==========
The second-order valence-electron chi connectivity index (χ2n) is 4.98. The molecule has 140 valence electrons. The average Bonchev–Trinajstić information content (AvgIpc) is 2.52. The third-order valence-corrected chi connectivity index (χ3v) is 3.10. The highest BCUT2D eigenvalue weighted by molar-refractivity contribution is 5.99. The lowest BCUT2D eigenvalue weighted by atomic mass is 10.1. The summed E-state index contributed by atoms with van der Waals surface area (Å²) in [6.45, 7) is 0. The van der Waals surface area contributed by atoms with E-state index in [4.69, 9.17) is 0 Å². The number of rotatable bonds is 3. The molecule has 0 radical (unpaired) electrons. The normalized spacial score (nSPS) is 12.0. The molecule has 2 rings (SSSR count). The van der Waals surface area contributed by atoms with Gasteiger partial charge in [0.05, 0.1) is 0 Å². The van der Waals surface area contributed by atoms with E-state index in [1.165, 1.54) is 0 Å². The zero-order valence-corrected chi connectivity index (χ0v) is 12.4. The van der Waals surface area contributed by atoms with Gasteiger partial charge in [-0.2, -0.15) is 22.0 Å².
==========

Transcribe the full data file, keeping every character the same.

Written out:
The second-order valence-electron chi connectivity index (χ2n) is 4.98. The molecule has 140 valence electrons. The average Bonchev–Trinajstić information content (AvgIpc) is 2.52. The third-order valence-corrected chi connectivity index (χ3v) is 3.10. The highest BCUT2D eigenvalue weighted by molar-refractivity contribution is 5.99. The lowest BCUT2D eigenvalue weighted by atomic mass is 10.1. The summed E-state index contributed by atoms with van der Waals surface area (Å²) in [6.45, 7) is 0. The van der Waals surface area contributed by atoms with E-state index in [4.69, 9.17) is 0 Å². The number of rotatable bonds is 3. The molecule has 0 radical (unpaired) electrons. The normalized spacial score (nSPS) is 12.0. The molecule has 2 rings (SSSR count). The van der Waals surface area contributed by atoms with Gasteiger partial charge in [0.05, 0.1) is 0 Å². The van der Waals surface area contributed by atoms with E-state index in [1.165, 1.54) is 0 Å². The zero-order valence-corrected chi connectivity index (χ0v) is 12.4. The van der Waals surface area contributed by atoms with Gasteiger partial charge in [-0.2, -0.15) is 22.0 Å².